Talk to the Veterans Crisis Line now
U.S. flag
An official website of the United States government

Health Services Research & Development

Go to the ORD website
Go to the QUERI website

HSR&D Citation Abstract

Search | Search by Center | Search by Source | Keywords in Title

Prescription Medication Use Among Community-Based U.S. Adults With Chronic Low Back Pain: A Cross-Sectional Population Based Study.

Shmagel A, Ngo L, Ensrud K, Foley R. Prescription Medication Use Among Community-Based U.S. Adults With Chronic Low Back Pain: A Cross-Sectional Population Based Study. The journal of pain : official journal of the American Pain Society. 2018 Oct 1; 19(10):1104-1112.

Dimensions for VA is a web-based tool available to VA staff that enables detailed searches of published research and research projects.

If you have VA-Intranet access, click here for more information vaww.hsrd.research.va.gov/dimensions/

VA staff not currently on the VA network can access Dimensions by registering for an account using their VA email address.
   Search Dimensions for VA for this citation
* Don't have VA-internal network access or a VA email address? Try searching the free-to-the-public version of Dimensions



Abstract:

Many classes of medications have been evaluated in chronic low back pain (cLBP), however their utilization in the community remains unclear. We examined patterns of prescription medication use among Americans with cLBP in a nationally representative, community-based sample. The Back Pain Survey was administered to a representative sample of U.S. adults aged 20 to 69 years (N? = 5,103) during the 2009 to 2010 cycle of the National Health and Nutrition Examination Survey. cLBP was defined as self-reported pain in the area between the lower posterior margin of the ribcage and the horizontal gluteal fold on most days for at least 3 months (N? = 700). Home-based interviews with pill bottle verification were used to capture commonly prescribed medications for chronic pain. Among the sample of U.S. adults with cLBP aged 20 to 69 years, 36.9% took at least 1 prescription pain medication in the past 30 days; of them, 18.8% used opioids, 9.7% nonsteroidal anti-inflammatory drugs, 8.5% muscle relaxants, and 6.9% gabapentin or pregabalin. Nonpain antidepressants and hypnotics were used by 17.8% and 4.7%, respectively. Opioids were used long-term in 76.9% of cases (median = 2 years) and were frequently coadministered with antidepressants, benzodiazepines, or hypnotics. Ninety-four percent of prescription opioids in the cLBP population were used by individuals with less than a college education. Opioids were the most widely used prescription analgesic class in community-based U.S. adults with cLBP and were often coadministered with other central nervous system-active medications. Opioid use was highly prevalent among less educated Americans with cLBP. PERSPECTIVE: Because prescription opioid use is an issue of national concern, we examined pain-related prescription medication use in community-dwelling U.S. adults with cLBP. Opioids were the most common prescription pain medication, typically used long-term, in combination with other central nervous system-active agents, and disproportionately among individuals with less than a college education.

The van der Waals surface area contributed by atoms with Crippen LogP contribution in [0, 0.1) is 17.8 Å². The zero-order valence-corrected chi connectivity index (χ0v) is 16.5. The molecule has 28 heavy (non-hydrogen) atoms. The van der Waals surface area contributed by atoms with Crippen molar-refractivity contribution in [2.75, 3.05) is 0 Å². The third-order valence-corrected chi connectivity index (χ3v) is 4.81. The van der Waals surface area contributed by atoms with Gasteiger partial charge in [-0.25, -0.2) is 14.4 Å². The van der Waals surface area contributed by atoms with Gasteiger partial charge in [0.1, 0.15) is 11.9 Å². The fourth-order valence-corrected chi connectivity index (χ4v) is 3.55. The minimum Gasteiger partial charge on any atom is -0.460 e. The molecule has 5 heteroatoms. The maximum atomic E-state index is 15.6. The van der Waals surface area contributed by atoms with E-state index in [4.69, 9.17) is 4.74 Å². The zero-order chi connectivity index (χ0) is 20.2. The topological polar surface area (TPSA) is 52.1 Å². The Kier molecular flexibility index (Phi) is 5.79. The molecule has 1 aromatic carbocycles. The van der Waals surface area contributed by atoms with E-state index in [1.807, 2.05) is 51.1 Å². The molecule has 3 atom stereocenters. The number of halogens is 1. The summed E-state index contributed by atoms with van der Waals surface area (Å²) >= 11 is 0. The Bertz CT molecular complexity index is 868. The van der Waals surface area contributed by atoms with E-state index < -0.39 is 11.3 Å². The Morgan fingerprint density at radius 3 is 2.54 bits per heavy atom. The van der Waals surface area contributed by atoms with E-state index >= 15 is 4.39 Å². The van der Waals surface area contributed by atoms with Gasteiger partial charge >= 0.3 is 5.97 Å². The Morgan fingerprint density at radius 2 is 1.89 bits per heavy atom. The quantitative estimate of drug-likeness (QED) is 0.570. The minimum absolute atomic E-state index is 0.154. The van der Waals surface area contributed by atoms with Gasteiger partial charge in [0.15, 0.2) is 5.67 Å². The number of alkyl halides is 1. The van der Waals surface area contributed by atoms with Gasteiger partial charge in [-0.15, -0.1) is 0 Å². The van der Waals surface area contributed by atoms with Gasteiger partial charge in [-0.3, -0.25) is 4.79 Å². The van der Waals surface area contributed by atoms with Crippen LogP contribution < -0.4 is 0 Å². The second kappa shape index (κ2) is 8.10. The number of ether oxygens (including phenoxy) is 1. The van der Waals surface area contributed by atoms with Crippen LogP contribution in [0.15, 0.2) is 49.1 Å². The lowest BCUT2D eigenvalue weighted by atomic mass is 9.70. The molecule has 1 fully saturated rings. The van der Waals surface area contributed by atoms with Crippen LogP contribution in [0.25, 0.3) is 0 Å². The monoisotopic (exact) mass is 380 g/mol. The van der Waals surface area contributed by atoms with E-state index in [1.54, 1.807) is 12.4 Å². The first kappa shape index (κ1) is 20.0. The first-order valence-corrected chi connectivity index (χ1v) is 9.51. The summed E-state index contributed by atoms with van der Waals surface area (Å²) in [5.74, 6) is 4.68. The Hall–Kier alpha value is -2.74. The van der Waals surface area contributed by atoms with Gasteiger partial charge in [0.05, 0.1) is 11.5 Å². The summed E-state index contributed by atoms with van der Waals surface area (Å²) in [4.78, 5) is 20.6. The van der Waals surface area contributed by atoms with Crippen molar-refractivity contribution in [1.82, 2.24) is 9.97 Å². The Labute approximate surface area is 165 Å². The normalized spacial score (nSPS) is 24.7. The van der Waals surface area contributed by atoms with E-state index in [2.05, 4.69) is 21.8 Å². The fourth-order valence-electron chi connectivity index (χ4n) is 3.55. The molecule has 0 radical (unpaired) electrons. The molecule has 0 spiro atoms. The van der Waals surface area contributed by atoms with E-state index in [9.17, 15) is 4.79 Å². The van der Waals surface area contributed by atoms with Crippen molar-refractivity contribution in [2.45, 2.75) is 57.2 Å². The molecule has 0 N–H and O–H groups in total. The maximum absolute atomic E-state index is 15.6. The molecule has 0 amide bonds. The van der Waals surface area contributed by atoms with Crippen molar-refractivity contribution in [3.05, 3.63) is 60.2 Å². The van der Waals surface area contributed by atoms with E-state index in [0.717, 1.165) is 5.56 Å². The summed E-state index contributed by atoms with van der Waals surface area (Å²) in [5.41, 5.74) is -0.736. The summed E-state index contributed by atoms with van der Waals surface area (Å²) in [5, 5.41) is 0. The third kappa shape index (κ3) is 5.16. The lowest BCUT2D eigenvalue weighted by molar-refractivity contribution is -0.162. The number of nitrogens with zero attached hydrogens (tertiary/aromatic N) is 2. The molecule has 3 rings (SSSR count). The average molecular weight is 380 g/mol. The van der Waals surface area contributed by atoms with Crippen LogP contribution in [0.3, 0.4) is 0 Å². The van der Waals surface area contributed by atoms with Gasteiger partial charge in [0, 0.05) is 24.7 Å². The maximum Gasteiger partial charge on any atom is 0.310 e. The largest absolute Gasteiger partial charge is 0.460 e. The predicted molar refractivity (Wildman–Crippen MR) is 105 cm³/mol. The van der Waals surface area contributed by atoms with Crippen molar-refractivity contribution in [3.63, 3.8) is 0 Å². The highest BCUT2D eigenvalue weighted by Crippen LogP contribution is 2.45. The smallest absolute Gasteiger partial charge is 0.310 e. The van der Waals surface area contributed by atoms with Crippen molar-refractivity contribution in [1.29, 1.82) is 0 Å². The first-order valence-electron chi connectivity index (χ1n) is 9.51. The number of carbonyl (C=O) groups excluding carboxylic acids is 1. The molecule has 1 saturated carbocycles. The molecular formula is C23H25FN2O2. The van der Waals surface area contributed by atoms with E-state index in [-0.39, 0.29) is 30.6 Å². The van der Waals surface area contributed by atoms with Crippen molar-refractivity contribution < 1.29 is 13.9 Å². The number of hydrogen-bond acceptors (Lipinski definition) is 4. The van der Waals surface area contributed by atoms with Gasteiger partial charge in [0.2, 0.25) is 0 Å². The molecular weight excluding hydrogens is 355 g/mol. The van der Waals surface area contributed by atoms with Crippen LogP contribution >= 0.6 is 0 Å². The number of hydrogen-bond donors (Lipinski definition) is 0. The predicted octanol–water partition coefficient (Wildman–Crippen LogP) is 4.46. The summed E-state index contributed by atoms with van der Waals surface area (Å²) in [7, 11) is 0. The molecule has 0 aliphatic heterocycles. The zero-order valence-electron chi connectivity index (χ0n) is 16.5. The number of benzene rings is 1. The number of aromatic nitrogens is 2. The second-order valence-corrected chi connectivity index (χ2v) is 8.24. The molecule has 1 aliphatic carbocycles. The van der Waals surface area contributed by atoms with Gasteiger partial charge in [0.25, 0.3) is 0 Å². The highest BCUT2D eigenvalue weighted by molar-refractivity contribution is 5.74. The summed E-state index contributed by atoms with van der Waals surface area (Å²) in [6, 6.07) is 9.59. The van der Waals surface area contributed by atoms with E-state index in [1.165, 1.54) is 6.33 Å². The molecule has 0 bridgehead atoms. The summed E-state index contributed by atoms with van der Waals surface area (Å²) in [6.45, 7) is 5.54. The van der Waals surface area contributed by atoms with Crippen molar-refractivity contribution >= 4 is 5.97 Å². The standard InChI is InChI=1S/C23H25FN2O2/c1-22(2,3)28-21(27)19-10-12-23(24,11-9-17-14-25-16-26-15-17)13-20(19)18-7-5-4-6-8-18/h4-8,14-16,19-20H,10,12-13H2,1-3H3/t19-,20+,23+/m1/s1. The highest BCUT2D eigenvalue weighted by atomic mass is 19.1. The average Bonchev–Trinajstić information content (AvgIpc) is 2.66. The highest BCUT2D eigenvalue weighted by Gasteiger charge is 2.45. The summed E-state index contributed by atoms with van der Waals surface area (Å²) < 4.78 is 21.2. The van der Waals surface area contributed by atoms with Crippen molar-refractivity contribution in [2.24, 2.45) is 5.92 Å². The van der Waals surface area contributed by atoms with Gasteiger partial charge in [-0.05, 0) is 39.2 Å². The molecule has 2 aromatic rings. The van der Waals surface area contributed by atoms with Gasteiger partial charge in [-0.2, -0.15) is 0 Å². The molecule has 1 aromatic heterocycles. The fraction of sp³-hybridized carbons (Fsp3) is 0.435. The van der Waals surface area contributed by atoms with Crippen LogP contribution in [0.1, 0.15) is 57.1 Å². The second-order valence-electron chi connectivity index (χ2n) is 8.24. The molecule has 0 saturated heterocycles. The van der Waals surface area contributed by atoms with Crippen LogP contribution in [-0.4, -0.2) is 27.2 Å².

Questions about the HSR&D website? Email the Web Team.

Any health information on this website is strictly for informational purposes and is not intended as medical advice. It should not be used to diagnose or treat any condition.